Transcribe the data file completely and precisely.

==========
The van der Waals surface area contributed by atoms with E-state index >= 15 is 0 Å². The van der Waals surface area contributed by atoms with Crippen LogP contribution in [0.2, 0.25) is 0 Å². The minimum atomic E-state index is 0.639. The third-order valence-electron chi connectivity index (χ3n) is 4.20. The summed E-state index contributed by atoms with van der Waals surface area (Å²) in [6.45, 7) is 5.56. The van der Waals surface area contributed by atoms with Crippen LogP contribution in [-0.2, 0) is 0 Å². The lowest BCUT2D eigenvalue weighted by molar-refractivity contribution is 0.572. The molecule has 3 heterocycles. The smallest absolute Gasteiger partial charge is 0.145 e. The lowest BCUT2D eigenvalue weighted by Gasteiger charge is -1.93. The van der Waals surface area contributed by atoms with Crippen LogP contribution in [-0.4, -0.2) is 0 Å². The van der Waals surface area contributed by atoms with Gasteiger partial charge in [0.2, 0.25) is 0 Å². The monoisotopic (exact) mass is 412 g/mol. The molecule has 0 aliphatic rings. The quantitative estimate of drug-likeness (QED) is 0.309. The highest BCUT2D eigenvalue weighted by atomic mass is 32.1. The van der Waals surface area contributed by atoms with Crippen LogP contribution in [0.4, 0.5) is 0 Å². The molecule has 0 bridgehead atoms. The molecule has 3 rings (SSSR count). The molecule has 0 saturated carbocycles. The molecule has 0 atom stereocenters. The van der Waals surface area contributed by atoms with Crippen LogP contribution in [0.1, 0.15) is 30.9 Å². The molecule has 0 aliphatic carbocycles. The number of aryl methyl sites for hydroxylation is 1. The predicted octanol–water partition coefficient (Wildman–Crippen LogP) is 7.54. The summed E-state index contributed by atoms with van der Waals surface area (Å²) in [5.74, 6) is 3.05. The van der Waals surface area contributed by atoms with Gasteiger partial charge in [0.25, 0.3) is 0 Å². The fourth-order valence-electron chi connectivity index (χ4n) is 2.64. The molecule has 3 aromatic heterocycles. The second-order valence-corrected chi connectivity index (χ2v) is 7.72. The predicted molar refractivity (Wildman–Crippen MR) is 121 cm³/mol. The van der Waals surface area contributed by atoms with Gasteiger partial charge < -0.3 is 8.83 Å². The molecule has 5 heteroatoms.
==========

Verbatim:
The van der Waals surface area contributed by atoms with E-state index >= 15 is 0 Å². The van der Waals surface area contributed by atoms with Crippen LogP contribution in [0.2, 0.25) is 0 Å². The minimum atomic E-state index is 0.639. The third-order valence-electron chi connectivity index (χ3n) is 4.20. The summed E-state index contributed by atoms with van der Waals surface area (Å²) in [6.45, 7) is 5.56. The van der Waals surface area contributed by atoms with Crippen LogP contribution in [-0.2, 0) is 0 Å². The lowest BCUT2D eigenvalue weighted by molar-refractivity contribution is 0.572. The molecule has 3 heterocycles. The smallest absolute Gasteiger partial charge is 0.145 e. The lowest BCUT2D eigenvalue weighted by Gasteiger charge is -1.93. The van der Waals surface area contributed by atoms with Crippen LogP contribution in [-0.4, -0.2) is 0 Å². The van der Waals surface area contributed by atoms with Gasteiger partial charge in [0.2, 0.25) is 0 Å². The monoisotopic (exact) mass is 412 g/mol. The molecule has 0 aliphatic rings. The quantitative estimate of drug-likeness (QED) is 0.309. The highest BCUT2D eigenvalue weighted by atomic mass is 32.1. The van der Waals surface area contributed by atoms with Crippen LogP contribution in [0.4, 0.5) is 0 Å². The molecule has 0 bridgehead atoms. The molecule has 3 rings (SSSR count). The molecule has 0 saturated carbocycles. The molecule has 0 atom stereocenters. The van der Waals surface area contributed by atoms with Crippen LogP contribution in [0.1, 0.15) is 30.9 Å². The molecule has 0 aliphatic carbocycles. The number of aryl methyl sites for hydroxylation is 1. The predicted octanol–water partition coefficient (Wildman–Crippen LogP) is 7.54. The summed E-state index contributed by atoms with van der Waals surface area (Å²) in [5.74, 6) is 3.05. The van der Waals surface area contributed by atoms with Gasteiger partial charge in [0.25, 0.3) is 0 Å². The fourth-order valence-electron chi connectivity index (χ4n) is 2.64. The molecule has 3 aromatic heterocycles. The second-order valence-corrected chi connectivity index (χ2v) is 7.72. The predicted molar refractivity (Wildman–Crippen MR) is 121 cm³/mol. The van der Waals surface area contributed by atoms with Gasteiger partial charge < -0.3 is 8.83 Å². The molecule has 5 heteroatoms.